How does Usability Testing work?

Throughout the design process, several techniques can be employed that will help you to increase the odds of your product being usable. You run research to understand the use cases and the problems you’re solving. Personas and empathy maps help get a good grasp of who your target audience really is. You might even mirror certain competitor activities and run heuristic evaluations to check for basic usability errors.

Usability testing examples

However, until you test, you can’t really tell for sure whether you have designed something that’s actually usable. There’s nothing more painful than watching someone try your product then say loud and clear “Hm, what do I do now? This is confusing”.

It’s painful, but insightful.

Usability testing tells you where the issues lie then points you in the right direction. In this article, we offer some guidance on how to write testing scenarios and give some usability testing examples.

Testing early – with paper prototypes, even – can help save budget and will increase the odds of your being successful, and it’s incredibly simple to do. Usability Testing is simply asking a user to try to accomplish something with your product. This might be while they are in somewhere as informal as a coffee shop or through a detailed study conducted in a lab. It can even be done remotely. Usability testing tools like Usertesting.com allow you to watch someone across the world using your website to accomplish tasks that your write.

How to Create Task Scenarios

Let’s assume you own a boat rides company in Amsterdam and you decide to build a simple landing page where people can go to book a boat ride.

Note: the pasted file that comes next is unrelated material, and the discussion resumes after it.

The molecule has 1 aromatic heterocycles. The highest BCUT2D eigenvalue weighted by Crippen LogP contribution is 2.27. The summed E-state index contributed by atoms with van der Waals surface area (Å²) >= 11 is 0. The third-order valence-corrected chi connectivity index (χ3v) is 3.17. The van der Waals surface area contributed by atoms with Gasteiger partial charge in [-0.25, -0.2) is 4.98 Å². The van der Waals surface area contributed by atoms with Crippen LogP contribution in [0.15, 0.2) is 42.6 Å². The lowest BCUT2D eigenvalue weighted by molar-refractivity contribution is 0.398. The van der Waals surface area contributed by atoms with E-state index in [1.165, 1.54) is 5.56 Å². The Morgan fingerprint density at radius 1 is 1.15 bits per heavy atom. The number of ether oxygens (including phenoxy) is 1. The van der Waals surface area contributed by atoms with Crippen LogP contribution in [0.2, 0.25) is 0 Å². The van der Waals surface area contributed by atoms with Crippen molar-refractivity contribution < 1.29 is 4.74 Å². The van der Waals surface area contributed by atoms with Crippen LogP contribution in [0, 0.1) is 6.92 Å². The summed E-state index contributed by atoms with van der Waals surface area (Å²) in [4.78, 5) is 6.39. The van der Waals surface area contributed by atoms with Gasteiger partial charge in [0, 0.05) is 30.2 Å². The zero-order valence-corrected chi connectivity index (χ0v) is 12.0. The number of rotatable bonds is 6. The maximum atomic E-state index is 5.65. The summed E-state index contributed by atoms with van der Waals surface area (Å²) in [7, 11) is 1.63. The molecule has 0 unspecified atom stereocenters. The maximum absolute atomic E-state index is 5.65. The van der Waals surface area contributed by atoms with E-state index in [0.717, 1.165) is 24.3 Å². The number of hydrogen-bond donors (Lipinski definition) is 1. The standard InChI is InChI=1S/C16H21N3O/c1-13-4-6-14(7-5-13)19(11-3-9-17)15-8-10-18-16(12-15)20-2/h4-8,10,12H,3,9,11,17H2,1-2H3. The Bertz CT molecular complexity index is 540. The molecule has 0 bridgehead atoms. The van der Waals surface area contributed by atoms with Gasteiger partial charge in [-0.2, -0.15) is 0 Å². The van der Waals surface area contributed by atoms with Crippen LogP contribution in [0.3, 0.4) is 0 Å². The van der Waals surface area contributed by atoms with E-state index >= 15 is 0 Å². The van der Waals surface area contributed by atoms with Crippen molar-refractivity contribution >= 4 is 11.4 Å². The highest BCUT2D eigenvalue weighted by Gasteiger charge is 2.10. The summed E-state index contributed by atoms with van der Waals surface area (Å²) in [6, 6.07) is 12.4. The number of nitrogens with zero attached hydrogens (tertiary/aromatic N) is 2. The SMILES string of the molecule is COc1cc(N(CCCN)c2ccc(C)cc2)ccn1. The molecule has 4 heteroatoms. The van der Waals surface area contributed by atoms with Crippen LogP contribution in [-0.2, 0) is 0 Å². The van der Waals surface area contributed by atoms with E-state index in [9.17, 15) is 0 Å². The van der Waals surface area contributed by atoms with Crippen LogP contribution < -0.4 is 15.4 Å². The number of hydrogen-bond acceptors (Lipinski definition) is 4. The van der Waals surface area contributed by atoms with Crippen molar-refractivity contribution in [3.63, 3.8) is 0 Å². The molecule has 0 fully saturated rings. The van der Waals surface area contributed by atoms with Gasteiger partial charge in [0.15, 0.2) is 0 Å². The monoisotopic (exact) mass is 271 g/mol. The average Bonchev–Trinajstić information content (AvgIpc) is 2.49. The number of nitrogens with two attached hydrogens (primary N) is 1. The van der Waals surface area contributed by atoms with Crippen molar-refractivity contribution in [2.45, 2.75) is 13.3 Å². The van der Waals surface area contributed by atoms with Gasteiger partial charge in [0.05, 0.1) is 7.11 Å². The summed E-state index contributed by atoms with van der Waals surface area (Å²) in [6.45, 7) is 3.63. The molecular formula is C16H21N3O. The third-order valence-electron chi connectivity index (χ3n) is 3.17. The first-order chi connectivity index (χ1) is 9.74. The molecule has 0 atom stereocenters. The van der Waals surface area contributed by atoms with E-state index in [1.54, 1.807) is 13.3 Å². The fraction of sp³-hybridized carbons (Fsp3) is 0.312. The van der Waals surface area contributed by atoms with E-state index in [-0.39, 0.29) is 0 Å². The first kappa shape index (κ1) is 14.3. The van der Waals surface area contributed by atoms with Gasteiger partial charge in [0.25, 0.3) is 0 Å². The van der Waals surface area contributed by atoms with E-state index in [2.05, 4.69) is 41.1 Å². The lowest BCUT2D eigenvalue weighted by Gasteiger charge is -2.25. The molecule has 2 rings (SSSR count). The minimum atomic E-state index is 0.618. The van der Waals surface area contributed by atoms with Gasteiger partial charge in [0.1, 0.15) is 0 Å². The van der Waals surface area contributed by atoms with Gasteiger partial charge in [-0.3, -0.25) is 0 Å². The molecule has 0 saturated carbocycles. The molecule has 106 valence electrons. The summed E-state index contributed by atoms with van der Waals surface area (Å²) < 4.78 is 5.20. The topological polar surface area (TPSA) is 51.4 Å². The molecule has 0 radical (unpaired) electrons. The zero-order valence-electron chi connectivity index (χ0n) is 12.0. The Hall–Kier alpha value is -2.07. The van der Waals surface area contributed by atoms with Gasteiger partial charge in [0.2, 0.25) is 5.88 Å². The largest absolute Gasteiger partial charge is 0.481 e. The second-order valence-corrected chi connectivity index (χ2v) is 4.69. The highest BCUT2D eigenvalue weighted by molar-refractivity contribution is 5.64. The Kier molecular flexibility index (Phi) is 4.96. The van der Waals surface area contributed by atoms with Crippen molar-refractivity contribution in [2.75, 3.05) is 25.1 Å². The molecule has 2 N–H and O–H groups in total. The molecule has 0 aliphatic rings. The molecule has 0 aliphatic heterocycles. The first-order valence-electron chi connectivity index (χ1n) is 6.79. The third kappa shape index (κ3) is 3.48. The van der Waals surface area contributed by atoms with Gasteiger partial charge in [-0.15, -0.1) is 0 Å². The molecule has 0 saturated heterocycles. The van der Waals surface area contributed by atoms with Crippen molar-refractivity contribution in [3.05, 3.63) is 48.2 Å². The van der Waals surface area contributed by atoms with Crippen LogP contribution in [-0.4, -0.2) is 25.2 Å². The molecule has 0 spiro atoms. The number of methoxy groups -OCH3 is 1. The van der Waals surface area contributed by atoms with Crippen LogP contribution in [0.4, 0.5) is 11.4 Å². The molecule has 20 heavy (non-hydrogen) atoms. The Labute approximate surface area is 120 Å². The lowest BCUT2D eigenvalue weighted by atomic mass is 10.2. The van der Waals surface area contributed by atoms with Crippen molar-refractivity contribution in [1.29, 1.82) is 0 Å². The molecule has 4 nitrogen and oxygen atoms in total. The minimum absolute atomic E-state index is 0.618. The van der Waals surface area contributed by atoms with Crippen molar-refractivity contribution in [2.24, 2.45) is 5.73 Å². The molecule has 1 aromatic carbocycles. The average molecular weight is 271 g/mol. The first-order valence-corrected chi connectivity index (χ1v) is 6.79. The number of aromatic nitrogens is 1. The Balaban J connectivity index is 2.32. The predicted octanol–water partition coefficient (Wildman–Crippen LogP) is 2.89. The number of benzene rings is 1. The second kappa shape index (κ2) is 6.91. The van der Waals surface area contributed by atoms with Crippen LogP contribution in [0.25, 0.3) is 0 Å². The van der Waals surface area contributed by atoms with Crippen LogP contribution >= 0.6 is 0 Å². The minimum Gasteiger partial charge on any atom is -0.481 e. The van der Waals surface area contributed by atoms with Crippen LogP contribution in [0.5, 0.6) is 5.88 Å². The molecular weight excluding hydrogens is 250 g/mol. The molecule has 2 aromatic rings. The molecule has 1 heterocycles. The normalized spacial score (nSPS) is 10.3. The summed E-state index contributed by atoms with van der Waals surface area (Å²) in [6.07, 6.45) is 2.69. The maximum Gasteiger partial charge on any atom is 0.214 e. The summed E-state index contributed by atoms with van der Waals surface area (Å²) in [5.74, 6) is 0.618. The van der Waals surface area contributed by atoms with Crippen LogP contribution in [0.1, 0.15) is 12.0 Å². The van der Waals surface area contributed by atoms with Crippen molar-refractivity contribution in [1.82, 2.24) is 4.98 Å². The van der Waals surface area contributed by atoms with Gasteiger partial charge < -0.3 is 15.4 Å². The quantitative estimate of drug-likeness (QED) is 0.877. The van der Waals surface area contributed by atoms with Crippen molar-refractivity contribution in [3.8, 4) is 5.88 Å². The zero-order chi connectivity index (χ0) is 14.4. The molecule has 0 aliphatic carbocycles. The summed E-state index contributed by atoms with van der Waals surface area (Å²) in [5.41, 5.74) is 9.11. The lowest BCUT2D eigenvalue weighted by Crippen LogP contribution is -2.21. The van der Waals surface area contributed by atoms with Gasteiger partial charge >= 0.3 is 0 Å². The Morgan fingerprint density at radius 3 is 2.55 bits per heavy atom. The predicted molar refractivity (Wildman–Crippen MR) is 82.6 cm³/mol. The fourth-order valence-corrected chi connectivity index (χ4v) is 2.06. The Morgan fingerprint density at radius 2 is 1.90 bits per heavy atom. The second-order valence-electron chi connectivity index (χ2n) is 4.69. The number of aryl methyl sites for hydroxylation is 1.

There is one clear metric to success: How many people book rides, which in turn generate revenue to your business. Therefore, booking rides should be extremely easy to do and how to actually do it should be obvious, even.

It doesn’t matter if people “understand what the website is about” but can’t actually book. Or if they recognize your brand, or if they find information about the location and timetable. In the end all that matters is if they can book or not.

If you were to run a quick usability testing by perhaps asking a stranger at a coffee shop to try out the website and you offer to pay their coffee in return, you would have to understand the main task – booking a ride. With this in mind, come up with a task scenario to test it:

“You and your sister will be visiting Amsterdam for the first time next week. Use forexampleboats.com to book a 2-person boat ride for Tuesday”

When writing task scenarios, you should follow a few general guidelines:

  • The tasks should be realistic because if a user can identify with the situation, they are more likely to be engaged. If your subject is a father of two girls for example, avoid asking him to buy gifts for his two boys. The more relatable a task is, the better.
  • Avoid providing clues. You can’t really test whether your product works well or not if you are helping the user. In the example used above, you wouldn’t want to say “…Use the blue button in forexampleboats.com to book a 2-person boat ride for Tuesday”.
  • Be specific. The subject shouldn’t be asking you, the moderator, for clarification of what you want them to do. You noticed the example was specifically saying “book a 2-person boat ride for Tuesday” instead of just “book a ride”. Also, make sure you have the correct outcome for a task (“Open forexampleboats.com” doesn’t have a right or wrong end goal, which means you can’t measure whether they was successful or not). Also, make clear that you are not asking for their opinion (“What do you think of feature X?” doesn’t give you feedback as to whether the feature is usable or not – instead, ask your subject to try out feature X).

(On a quick note, assuming you have more resources and time, it’s okay to test for things like: Can the user understand what the website is about? Can they find the contact information easily? Is pricing information easy to find? In this example I intentionally chose to focus on the core objective, and even with more resources, you should still have the main goal – bookings – in mind.)

Some Examples of Usability Testing